The Importance of Managing Risk

Cyber crime is making all the headlines at the moment and it was recently reported[i] that cyber crime and fraud are now the UK’s most common offences. Any company that operates online is exposed to the risk of cyber crime and the bigger and more dependent the organization is on the internet, the greater the damage that may be done. Note the use of the word ‘may’ because that is what a risk is: something that might happen. If and when it does happen it is no longer a risk but an issue…… that needs resolving.

So we can see that risk is the possibility of something (normally bad) happening with consequences that will damage the business. Damage or impact could be financial, reputational or on the people connected with the business. This concept of risk being two dimensional is important to recognise because people will sometimes focus too much on the impact forgetting or ignoring the probability. The fear of flying, for example, is irrational because the likelihood of an incident happening when you are flying is extremely small but the impact/consequences may, of course, be catastrophic.

Human beings have always managed risk: our ancestors use to live in caves to protect themselves from animal attacks; the Romans maintained a well-trained army in case of insurgency: the plimsoll line was created to help prevent ships from sinking when cargo was being loaded. Nothing has changed to this day save for the fact that most organisations nowadays have to actively demonstrate that they are managing risk. In other words, there has been a move has been from implicit/informal to explicit/formal risk management. This move from implicit/informal to explicit/formal risk management has manifested itself in businesses setting up risk registers, appointing Chief Risk Officers and supporting staff and even developing methods to quantify risk exposures as a basis for providing reserves should such risks manifest themselves.

So where do you start if you want to be more explicit with your risk management? The first thing to do is to understand the process of risk management which typically has four phases:

Identification – a subjective exercise in identifying all the risks that might affect the business. These are often grouped into areas such as financial, operations, IT, legal and so on. The aim is to develop a list of risks without ignoring any that are identified.

  1. Assessment – a subjective evaluation of the likelihood of a the risk occurring and the impact that it would have if it were to manifest itself. There are various scales that can be sued for this process and the starting point is to consider these risks as if there were no controls in place (see next step) to mitigate the risk.
  2. Selection – selecting a suitable way in which the likelihood or impact may be reduced. Mitigation techniques are often referred to as the four Ts:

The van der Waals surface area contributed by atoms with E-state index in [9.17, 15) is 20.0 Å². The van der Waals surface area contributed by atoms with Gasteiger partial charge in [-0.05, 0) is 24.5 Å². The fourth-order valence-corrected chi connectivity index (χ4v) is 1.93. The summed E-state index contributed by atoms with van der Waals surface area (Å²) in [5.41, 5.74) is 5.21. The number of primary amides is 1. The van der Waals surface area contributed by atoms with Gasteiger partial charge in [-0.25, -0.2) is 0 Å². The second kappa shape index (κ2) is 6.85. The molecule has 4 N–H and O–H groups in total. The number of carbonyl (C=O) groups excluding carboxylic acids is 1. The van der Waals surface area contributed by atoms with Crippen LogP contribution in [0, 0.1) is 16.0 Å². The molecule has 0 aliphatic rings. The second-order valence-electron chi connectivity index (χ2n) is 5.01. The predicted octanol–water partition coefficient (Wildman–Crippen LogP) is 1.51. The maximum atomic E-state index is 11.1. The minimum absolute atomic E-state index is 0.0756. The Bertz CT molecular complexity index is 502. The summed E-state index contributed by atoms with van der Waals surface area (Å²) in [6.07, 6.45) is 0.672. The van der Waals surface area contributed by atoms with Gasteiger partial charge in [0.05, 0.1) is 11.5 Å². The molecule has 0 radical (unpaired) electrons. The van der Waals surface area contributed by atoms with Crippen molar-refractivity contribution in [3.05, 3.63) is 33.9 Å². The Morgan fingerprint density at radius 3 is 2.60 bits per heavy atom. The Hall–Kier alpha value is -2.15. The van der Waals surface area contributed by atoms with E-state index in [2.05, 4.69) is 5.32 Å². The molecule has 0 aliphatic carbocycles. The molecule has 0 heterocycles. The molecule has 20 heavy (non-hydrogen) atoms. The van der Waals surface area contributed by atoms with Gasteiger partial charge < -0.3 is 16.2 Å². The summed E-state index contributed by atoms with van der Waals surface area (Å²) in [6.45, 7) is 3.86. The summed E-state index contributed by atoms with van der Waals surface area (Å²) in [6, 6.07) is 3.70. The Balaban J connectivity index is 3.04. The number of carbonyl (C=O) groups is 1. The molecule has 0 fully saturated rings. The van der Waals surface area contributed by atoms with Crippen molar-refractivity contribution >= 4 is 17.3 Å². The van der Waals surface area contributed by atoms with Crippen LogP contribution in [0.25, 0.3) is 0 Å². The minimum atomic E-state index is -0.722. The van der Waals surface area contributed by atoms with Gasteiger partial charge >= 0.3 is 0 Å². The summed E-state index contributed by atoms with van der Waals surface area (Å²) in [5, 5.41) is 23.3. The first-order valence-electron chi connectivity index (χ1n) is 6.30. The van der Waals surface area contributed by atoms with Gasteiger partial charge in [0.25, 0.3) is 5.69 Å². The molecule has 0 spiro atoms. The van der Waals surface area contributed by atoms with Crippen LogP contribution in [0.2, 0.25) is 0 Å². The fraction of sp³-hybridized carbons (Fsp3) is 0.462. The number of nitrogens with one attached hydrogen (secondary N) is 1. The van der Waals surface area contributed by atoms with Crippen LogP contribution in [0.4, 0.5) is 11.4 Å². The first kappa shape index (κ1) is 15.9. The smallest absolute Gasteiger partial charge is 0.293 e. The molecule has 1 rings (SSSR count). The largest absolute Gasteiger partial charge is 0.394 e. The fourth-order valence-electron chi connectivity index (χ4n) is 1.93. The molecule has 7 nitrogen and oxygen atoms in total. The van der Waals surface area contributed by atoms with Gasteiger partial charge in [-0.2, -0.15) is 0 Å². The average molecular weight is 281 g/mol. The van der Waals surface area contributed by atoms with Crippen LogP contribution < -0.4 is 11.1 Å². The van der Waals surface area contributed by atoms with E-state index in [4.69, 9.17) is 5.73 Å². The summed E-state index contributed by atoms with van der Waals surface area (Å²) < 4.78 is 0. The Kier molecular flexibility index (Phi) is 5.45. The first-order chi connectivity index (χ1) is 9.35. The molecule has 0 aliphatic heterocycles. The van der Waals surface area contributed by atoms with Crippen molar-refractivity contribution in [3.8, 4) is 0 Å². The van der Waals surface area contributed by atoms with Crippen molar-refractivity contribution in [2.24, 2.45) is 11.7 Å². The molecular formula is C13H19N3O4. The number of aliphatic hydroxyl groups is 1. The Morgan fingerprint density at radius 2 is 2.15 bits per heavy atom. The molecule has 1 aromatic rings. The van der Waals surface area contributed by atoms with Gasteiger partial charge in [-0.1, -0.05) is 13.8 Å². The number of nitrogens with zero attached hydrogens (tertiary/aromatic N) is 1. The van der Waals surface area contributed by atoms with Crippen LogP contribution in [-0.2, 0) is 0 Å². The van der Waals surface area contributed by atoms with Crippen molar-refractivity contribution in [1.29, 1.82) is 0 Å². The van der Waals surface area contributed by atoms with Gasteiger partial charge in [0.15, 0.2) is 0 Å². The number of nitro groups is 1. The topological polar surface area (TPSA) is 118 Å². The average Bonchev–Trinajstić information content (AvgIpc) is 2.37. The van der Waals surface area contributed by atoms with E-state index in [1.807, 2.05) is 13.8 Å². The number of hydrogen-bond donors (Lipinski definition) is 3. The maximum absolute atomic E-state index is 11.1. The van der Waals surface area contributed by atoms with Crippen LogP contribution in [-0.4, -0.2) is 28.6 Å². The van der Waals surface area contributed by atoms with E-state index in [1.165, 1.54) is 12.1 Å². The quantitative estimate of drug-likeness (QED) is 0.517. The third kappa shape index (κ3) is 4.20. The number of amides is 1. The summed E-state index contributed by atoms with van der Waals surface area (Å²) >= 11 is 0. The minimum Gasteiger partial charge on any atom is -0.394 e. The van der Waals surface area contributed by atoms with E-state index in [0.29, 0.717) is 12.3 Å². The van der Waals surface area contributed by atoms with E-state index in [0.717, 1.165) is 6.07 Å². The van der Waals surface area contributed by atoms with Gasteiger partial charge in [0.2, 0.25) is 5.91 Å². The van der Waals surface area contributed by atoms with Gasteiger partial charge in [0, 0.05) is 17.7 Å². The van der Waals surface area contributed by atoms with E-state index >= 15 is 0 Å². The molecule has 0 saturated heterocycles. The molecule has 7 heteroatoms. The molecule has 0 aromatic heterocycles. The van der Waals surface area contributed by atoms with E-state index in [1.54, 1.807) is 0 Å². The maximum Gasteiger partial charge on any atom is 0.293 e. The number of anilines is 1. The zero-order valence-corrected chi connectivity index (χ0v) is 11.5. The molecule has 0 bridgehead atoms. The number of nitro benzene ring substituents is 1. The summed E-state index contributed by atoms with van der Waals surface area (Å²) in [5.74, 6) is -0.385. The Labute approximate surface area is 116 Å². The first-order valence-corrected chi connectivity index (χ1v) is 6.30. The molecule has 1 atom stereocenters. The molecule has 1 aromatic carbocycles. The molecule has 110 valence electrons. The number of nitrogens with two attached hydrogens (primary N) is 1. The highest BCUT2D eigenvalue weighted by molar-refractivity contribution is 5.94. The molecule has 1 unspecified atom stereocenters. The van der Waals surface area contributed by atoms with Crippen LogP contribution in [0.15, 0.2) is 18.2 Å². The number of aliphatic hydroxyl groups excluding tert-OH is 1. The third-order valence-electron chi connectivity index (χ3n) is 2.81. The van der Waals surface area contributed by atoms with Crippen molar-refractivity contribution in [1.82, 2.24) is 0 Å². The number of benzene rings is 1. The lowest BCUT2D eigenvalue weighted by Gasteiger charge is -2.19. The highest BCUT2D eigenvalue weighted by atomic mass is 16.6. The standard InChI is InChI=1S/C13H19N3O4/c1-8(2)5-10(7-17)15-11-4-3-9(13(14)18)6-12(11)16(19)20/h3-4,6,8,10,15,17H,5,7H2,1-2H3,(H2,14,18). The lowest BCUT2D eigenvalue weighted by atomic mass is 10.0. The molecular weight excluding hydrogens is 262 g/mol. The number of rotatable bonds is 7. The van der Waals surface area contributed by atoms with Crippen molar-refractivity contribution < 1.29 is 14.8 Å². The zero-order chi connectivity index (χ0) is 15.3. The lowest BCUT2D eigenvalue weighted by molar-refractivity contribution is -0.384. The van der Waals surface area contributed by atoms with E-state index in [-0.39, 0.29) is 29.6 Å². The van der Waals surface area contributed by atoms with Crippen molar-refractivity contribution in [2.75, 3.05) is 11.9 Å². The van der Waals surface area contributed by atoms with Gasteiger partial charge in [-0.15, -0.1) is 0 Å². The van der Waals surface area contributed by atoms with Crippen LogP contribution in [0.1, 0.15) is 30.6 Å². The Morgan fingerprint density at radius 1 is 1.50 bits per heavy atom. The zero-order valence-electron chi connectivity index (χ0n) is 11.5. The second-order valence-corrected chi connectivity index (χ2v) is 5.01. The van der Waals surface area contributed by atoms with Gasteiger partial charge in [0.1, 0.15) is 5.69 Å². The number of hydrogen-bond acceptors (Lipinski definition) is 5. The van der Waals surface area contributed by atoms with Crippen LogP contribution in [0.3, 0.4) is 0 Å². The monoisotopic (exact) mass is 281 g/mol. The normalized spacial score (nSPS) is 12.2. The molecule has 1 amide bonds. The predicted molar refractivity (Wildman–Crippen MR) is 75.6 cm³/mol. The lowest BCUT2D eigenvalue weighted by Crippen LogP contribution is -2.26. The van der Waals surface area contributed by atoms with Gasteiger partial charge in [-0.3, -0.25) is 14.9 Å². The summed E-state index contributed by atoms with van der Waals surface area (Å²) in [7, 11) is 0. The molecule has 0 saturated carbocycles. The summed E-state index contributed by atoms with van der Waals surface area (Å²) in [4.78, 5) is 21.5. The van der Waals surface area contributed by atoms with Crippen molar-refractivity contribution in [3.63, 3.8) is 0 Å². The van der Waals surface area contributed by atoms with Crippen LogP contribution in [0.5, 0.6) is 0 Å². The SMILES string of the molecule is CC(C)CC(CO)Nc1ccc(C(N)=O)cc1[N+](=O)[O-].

1. Treat – techniques which implement or improve controls to prevent the risk from occurring;
    2. Transfer – techniques which move the risk out of the business (insurance is the best example of transferring a risk);
    3. Tolerate – accept the risk and choose to do take no further action, may be because the probability is too remote;
    4. Terminate – avoid the risk completely by, for example, deciding not to move into a new business line.
  3. Implementation – the final stage in the process involves re-assessing the likelihood/impact with the mitigation actions in place, implementing the agreed actions and then providing a follow-up/monitoring plan to ensure the risk remains ‘under control’

Risk identification is, by definition, an ongoing process as new risks emerge (such as cyber crime) but that doesn’t mean that the process needs to be done on a daily basis. In fact, once the process has been documented in a suitable risk register[ii] then it is just a question of reviewing the results every 3/6 months to make sure that nothing has changed. Of course, if there is an unexpected external event (such as a terror attack) which may affect your business then a review can take place immediately. In fact, scanning the external environment for new and emerging risks is part and parcel of the risk identification process.

An assessment of the risks facing a business should be broadly based and look at both internal and external risks. Typically the former are easier to control whilst the latter are harder. First aid is one area that should be included in your risk assessment as, not only is it a statutory requirement, it is also good business practice to prepare your business for the types of eventualities where well trained employees are able to react to an emergency in the workplace. More information on first aid risk assessments can be found on the Health and Safety Executive website[iii].

At this point, it is worth pointing out that the negative connotations of risk management thus far described need to be balanced against an organisations requirement to take risks. Any new business is taking risks when it first sets out. Any new venture for an existing business is risk-taking. The very simple message that comes from this is that an organization has to manage risks to protect the business and take risks to grow the business. As always in business, there is a balance to be struck between the two and achieving that balance is down to the directors.